Wondering Sound

While it begins with an exclamation point, You’re Dead! ultimately wonders what happens to our souls after we die, and imagines a journey that continues long after our untimely demises.

Loud and Quiet

It’s a risky desire to create albums that, if dismantled down to their individual components, rarely make standalone sense, but it’s a bravery that’s consistently rewarded.


Fans searching for club bangers should U-turn now. Once again LA’s most talented beat producer is using his vivid heritage to explore the album format.


This panoramic attempt to make sense of life’s one certainty beyond taxes flutters far above the digital static of 2008’s breakthrough Los Angeles into twisted, ethereal jazz territory.

NOW Magazine

FlyLo's unique beat-based blend of laptop sounds, hip-hop and technically impressive jazz is executed, as always, with a light touch. The tracks ebb and flow, cluster and breathe, and eschew any kind of verse/chorus formula.

Crack Magazine

With his fifth LP You’re Dead, we’re now experiencing pure, unadulterated Flying Lotus. Quite an experience it is too.


Save for a few stretches of inconsistent detours, You're Dead! is another reliable entry into the canon of one of the most brazen and forward-thinking producers out there. Though not a defining work, it's still a mark of excellence

Consequence of Sound

The album works best as a single, unified listen, the instrumental stretches inspiring just as many shivers as the Kendrick and Snoop Dogg features (if not more).

Tiny Mix Tapes

You’re Dead! sees FlyLo enter his weirdest phase yet: impatient, irreverent, dangerous, with the confidence to not only try new things but to also fail and keep trying.

FACT Magazine

As impressive as this sort of music is as a straight technical accomplishment, I hope I’m not alone when I say that I find it all a bit aimless in the long term. Still, You’re Dead! finds ways to keep things pumping.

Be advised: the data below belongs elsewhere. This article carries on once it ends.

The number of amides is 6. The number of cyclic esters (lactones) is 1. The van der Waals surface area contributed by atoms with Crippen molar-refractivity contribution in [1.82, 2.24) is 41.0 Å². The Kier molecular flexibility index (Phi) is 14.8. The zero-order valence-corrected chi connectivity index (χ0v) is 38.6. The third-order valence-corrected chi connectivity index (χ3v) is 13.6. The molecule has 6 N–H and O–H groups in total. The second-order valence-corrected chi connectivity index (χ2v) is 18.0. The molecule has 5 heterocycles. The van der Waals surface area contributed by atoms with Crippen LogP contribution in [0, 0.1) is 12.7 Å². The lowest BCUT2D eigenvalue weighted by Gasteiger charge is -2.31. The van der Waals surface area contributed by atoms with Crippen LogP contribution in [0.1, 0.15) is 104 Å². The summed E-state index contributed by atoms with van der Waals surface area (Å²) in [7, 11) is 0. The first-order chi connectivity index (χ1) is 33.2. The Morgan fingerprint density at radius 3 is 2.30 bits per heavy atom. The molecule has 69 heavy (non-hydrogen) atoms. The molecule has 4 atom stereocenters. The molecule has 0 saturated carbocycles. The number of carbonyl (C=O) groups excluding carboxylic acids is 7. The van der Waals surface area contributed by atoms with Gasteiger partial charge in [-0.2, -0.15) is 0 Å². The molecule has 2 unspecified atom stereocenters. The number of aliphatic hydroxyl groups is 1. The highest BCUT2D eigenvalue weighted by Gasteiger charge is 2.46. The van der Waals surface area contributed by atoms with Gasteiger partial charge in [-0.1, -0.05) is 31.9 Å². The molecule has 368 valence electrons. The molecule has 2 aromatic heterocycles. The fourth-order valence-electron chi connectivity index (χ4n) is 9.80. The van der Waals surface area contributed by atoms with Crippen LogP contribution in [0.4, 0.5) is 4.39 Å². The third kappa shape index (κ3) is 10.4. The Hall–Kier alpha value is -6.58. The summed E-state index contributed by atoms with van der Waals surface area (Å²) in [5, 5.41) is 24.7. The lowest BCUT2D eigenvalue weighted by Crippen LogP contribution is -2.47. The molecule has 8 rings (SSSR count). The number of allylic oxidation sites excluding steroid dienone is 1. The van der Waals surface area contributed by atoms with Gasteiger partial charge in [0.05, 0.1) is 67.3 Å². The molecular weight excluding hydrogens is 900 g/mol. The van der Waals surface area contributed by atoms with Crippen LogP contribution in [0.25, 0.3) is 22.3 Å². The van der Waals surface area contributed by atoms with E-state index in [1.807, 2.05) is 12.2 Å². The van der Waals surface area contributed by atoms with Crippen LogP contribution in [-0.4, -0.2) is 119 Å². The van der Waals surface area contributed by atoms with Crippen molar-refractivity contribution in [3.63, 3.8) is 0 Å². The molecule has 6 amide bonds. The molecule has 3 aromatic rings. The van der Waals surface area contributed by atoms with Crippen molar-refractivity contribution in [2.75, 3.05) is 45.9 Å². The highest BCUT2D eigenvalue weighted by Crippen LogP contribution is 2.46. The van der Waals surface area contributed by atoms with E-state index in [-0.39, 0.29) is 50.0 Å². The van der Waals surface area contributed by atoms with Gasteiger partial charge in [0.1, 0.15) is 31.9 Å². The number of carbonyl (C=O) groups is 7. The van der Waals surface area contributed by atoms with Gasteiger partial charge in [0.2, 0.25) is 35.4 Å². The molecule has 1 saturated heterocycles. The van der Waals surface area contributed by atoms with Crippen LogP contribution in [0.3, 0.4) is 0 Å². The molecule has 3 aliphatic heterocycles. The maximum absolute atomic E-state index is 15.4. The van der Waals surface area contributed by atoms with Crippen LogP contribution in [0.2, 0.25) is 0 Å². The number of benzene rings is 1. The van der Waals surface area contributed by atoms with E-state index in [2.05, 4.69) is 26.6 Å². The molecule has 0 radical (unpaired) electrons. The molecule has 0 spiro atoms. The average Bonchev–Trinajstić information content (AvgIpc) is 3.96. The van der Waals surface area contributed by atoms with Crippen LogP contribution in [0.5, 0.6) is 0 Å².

For an LP about the infinite unknown, it isn't that meditative or self-aware. 

FlyLo's delivers his most ambitious album to date, with a large variety of sounds across multiple genres, although the album is primarily focused on jazz fusion. With 19 tracks in only 38 minutes, FlyLo does a great job of moving between sounds to give the album a very chaotic feeling, but at the same time feel very fluid with the structuring of the album. The only instance of the album order I didn't like was the transition between Never Catch Me and Dead Man's Tetris; I understand what he ... read more
An absolute favorite of mine. Flying Lotus 2014 record You're dead!" manages to push boundaries of a mix between electronic and jazz fusion making it one of the most captivating and ambitious records to date in years.
This is definitely the most cohesive FlyLo album to me, I feel like his other works while great, can feel a lot like a fun collection of eclectic beats to enjoy whereas You're Dead to me reads a little more like a crafted, body of work you're supposed to experience in one sitting. His fusions of hip-hop, jazz and IDM are more potent and exciting than ever on You're Dead and this album undeniably contains some of his most impressive and ambitious compositions yet. A few songs on here are a ... read more
'Never Catch Me' & 'Coronus, the Terminator' opened a door for me, musically. I never listened to music the same and it's all because of these two songs.

The album is truly a treat and takes jazz fusion to another level while making the music exciting and entertaining.

Edit: I owe this album a lot
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Track List

  1. Theme
  2. Tesla [ft. Herbie Hancock]
  3. Cold Dead
  4. Fkn Dead
  5. Never Catch Me [ft. Kendrick Lamar]
  6. Dead Man's Tetris [ft. Snoop Dogg and Captain Murphy]
  7. Turkey Dog Coma
  8. Stirring
  9. Coronus, the Terminator
  10. Siren Song [ft. Angel Deradoorian]
  11. Turtles
  12. Ready Err Not
  13. Eyes Above
  14. Moment of Hesitation [ft. Herbie Hancock]
  15. Descent Into Madness [ft. Thundercat]
  16. The Boys Who Died in Their Sleep [ft. Captain Murphy]
  17. Obligatory Cadence
  18. Your Potential / The Beyond [ft. Niki Randa]
  19. The Protest
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Added on: July 22, 2014